There may be some grounds for believing that by sentencing that diplomat to substantial prison time, the Belgian judiciary can help to discourage others like him from taking on the same risk as he did when he personally handed off explosives in Luxembourg to two would-be bombers. But this alone cannot possibly be considered sufficient. It will do nothing to discourage those diplomat-terrorists from taking on the more passive roles they are used to. And it will certainly do nothing to discourage the regime as a whole from pursuing its terrorist agenda, especially in the face of worsening unrest.
The January 2018 uprising was only the beginning of a much larger movement that is, by all accounts, still ongoing. In November 2019, protests spontaneously broke out in nearly 200 different localities after the regime announced a sudden increase in gasoline prices, and participants immediately adopted the same anti-government slogans they’d used the previous year. Regime authorities responded by opening fire on crowds of protesters, killing 1,500. But when the November uprising marked its first anniversary earlier this month, authorities closed cemeteries and launched new arrests, thereby testifying to their belief that further widespread unrest may be just around the corner.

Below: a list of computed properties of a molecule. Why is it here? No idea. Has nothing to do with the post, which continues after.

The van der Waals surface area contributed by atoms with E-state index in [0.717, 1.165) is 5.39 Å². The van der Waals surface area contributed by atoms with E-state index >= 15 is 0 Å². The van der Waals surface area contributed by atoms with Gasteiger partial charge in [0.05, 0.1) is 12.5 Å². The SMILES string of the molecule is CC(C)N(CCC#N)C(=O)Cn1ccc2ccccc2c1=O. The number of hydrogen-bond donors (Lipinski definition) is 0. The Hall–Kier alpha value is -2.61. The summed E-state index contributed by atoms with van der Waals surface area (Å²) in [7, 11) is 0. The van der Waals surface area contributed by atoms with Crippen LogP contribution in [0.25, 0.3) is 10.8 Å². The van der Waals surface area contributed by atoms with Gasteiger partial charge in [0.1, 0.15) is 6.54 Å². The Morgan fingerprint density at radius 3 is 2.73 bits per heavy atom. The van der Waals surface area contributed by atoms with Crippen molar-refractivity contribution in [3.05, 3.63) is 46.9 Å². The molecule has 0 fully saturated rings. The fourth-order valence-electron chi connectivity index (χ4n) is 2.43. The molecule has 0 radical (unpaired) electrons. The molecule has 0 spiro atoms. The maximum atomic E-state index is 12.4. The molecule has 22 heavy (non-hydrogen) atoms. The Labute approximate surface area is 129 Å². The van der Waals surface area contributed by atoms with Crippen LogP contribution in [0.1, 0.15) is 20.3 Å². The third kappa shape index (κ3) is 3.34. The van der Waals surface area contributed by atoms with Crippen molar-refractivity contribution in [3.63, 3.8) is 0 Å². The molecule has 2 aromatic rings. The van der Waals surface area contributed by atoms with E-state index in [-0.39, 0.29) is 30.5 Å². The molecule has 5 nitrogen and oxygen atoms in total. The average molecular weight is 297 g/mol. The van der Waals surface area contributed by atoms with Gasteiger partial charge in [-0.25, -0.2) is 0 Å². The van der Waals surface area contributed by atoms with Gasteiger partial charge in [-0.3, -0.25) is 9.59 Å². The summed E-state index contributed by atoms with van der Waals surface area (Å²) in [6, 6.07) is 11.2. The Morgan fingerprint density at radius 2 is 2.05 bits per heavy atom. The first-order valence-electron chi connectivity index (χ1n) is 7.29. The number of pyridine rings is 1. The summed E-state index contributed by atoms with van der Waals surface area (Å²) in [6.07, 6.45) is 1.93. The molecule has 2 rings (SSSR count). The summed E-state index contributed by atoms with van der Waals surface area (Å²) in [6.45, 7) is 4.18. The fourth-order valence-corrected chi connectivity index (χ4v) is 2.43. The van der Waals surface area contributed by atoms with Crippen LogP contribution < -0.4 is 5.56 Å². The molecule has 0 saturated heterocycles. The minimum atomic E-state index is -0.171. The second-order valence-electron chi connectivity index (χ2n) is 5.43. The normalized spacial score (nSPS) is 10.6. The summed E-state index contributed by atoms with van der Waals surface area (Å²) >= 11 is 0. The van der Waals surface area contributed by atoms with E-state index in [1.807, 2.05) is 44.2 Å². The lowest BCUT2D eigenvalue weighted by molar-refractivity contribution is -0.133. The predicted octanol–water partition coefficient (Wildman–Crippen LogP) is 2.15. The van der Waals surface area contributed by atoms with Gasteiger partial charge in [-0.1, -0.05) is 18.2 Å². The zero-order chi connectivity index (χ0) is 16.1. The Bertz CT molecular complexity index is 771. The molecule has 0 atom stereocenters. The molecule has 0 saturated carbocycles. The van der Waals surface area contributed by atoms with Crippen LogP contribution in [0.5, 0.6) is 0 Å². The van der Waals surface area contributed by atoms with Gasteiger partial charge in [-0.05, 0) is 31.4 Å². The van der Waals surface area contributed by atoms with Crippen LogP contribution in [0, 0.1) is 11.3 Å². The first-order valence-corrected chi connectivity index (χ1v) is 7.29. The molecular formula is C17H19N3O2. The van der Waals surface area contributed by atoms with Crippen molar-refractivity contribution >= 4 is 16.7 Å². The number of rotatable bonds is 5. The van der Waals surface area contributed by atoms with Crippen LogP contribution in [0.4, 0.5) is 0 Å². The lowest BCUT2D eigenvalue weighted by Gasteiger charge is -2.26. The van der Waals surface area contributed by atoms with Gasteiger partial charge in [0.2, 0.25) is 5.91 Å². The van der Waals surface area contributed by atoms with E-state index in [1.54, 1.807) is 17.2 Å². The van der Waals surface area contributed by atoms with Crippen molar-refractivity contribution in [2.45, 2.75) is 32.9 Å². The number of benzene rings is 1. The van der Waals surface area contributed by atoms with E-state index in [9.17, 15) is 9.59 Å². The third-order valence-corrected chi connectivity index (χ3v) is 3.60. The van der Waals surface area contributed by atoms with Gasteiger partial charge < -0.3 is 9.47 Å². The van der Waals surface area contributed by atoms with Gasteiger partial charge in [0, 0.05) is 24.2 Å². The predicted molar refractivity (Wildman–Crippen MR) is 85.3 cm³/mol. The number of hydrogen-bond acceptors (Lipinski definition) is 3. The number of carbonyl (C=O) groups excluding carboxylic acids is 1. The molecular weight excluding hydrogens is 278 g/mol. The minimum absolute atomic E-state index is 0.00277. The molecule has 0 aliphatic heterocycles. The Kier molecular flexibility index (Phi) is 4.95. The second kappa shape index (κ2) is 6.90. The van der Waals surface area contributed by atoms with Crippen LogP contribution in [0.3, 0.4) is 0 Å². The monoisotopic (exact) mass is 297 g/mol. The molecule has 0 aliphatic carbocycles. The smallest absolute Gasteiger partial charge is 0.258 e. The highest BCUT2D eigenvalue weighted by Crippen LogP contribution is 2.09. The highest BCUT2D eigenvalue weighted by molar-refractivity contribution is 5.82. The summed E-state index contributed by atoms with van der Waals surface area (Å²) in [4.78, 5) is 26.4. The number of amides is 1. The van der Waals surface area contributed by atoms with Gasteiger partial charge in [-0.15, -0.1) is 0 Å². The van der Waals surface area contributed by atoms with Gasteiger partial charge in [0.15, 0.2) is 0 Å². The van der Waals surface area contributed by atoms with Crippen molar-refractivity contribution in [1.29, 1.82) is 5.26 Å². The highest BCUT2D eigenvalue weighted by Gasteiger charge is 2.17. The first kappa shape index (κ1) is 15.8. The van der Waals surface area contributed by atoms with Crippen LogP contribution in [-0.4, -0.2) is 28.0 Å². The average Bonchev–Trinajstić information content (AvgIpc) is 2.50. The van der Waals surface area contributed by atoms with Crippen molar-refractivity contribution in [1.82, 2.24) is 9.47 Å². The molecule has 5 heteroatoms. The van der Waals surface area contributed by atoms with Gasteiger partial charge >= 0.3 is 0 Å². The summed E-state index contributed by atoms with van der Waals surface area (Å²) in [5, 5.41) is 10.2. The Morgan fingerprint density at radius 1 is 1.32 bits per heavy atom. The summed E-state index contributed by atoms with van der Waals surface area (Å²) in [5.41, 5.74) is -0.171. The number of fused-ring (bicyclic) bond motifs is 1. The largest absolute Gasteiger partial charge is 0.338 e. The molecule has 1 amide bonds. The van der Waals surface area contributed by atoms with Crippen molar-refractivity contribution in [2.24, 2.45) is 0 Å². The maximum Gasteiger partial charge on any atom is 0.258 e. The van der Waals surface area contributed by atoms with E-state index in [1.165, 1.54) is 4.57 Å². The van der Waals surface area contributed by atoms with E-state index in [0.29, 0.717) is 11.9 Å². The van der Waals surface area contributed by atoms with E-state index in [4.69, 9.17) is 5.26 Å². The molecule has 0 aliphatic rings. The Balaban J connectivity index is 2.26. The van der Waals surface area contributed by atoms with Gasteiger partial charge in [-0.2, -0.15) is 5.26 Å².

These circumstances should stand right alongside the raw details of the 2018 terror plot as a factor motivating Western governments to take assertive actions that will prevent Iran’s regime from lashing out again at both its domestic and its foreign adversaries. In order to do that, they must expand upon Assadi’s penalties, shut down the regime’s embassies and front organizations in their countries, and expel all its diplomat-terrorists and spies.